I spent this morning participating in Major Disaster Response Training at a nearby United States Naval installation. It is connected to the national readiness programs coordinated by FEMA (the Federal Emergency Management Agency).
Thankfully, these plans and preparations have improved dramatically since the tragic events surrounding Hurricane Katrina.
Our “local” exercises will continue tomorrow, with extended brainstorming about a number of scenario variations. They will all be based upon an inevitable 9.0 magnitude megathrust earthquake destined to occur just off the coast of Washington and Oregon states.
The last mega-earthquake in the Cascadia Subduction Zone took place in 1700, and pressure between the earth’s drifting plates continues to build, day by day. When that pent up energy next breaks free, it is likely to affect the volcanoes which run in a fevered band from Alaska to northern California.
The potential for damage and loss of life is great, and barring the return of Christ before the event . . . as I said above, it is inevitable. Geological evidence reveals that these massive upheavals have taken place every 300 to 600 years, for the past three and a half millennia.
Advance planning can help reduce the casualties. More specifically, it enables governmental agencies and other groups to prepare before the event to respond to the crisis as effectively as possible. Better coordination results in less overlap and fewer gaps, especially during the first critical hours when trapped people can be rescued alive from the rubble.
As I sat in the meeting I thought for a while about the other members of the clergy who were in attendance. They earnestly want to learn how to help prepare their congregations for such events, so their church members can recover quickly—and then, in turn, be able to aid everyone else in the community. Everyone attending the meetings here is a volunteer. It’s not their “job” to provide assistance and care to others . . . it’s their calling.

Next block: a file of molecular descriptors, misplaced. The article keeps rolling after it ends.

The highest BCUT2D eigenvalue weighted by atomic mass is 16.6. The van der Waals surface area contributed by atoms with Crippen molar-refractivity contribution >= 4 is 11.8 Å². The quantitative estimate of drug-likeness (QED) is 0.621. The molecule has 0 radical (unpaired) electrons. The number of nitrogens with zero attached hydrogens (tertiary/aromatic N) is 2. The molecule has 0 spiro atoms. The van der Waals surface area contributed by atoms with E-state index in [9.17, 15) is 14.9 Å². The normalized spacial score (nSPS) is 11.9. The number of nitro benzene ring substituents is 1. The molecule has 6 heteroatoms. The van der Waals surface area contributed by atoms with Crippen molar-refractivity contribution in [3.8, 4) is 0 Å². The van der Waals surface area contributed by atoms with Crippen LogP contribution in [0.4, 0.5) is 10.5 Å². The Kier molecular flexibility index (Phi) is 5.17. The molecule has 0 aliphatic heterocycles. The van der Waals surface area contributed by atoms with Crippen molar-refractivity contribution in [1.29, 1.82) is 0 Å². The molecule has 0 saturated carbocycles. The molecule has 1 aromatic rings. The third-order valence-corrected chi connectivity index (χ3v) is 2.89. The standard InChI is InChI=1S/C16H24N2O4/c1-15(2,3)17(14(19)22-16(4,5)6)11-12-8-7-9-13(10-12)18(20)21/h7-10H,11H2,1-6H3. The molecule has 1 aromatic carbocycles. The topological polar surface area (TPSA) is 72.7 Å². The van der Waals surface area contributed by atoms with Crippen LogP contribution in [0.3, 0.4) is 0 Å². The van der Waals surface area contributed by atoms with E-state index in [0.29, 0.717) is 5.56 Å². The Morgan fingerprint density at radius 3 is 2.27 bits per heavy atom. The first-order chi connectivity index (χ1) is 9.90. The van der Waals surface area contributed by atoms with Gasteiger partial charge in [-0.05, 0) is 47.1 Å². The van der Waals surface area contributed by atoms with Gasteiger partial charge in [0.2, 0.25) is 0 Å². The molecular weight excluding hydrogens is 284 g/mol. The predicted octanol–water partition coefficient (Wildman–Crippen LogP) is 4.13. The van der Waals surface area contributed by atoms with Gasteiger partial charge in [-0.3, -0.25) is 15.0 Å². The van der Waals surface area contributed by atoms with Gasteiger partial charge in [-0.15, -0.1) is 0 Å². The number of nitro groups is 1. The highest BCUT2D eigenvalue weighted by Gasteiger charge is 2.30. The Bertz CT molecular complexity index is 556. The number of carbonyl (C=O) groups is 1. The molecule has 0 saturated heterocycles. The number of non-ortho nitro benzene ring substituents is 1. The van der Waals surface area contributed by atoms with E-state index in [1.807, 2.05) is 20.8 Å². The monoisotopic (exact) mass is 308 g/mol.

The title for this column mentions a “positive” aspect of disasters. It is this: they provide an opportunity for the very best and most heroic attributes of men and women to be revealed. In the worst of times, the best qualities of humanity shine most clearly.
C.S. Lewis took note of this truth. In his Screwtape Letters, wherein a senior devil provides temptation advice to a junior demon, Lewis addresses this great irony. In horrible circumstances, great good may be manifested.
Now this is a ticklish business. We have made men proud of most vices, but not of cowardice. Whenever we have almost succeeded in doing so, the Enemy permits a war or an earthquake or some other calamity, and at once courage becomes so obviously lovely and important even in human eyes that all our work is undone, and there is still at least one vice of which they feel genuine shame. The danger of inducing cowardice in our patients, therefore, is lest we produce real self-knowledge and self-loathing with consequent repentance and humility. And in fact, in the last war, thousands of humans, by discovering their own cowardice, discovered the whole moral world for the first time.
In peace we can make many of them ignore good and evil entirely; in danger, the issue is forced upon them in a guise to which even we cannot blind them. There is here a cruel dilemma before us. If we promoted justice and charity among men, we should be playing directly into the Enemy’s hands; but if we guide them to the opposite behaviour, this sooner or later produces (for He permits it to produce) a war or a revolution, and the undisguisable issue of cowardice or courage awakes thousands of men from moral stupor.
God forbid that natural disasters occur. However, when they do, we can praise him for his acts of benevolence, mercy and healing . . . which are frequently offered through the courageous actions of his children.
May you and I prepare ourselves—physically, mentally, emotionally and spiritually—to be instruments of his grace and peace whenever the need arises.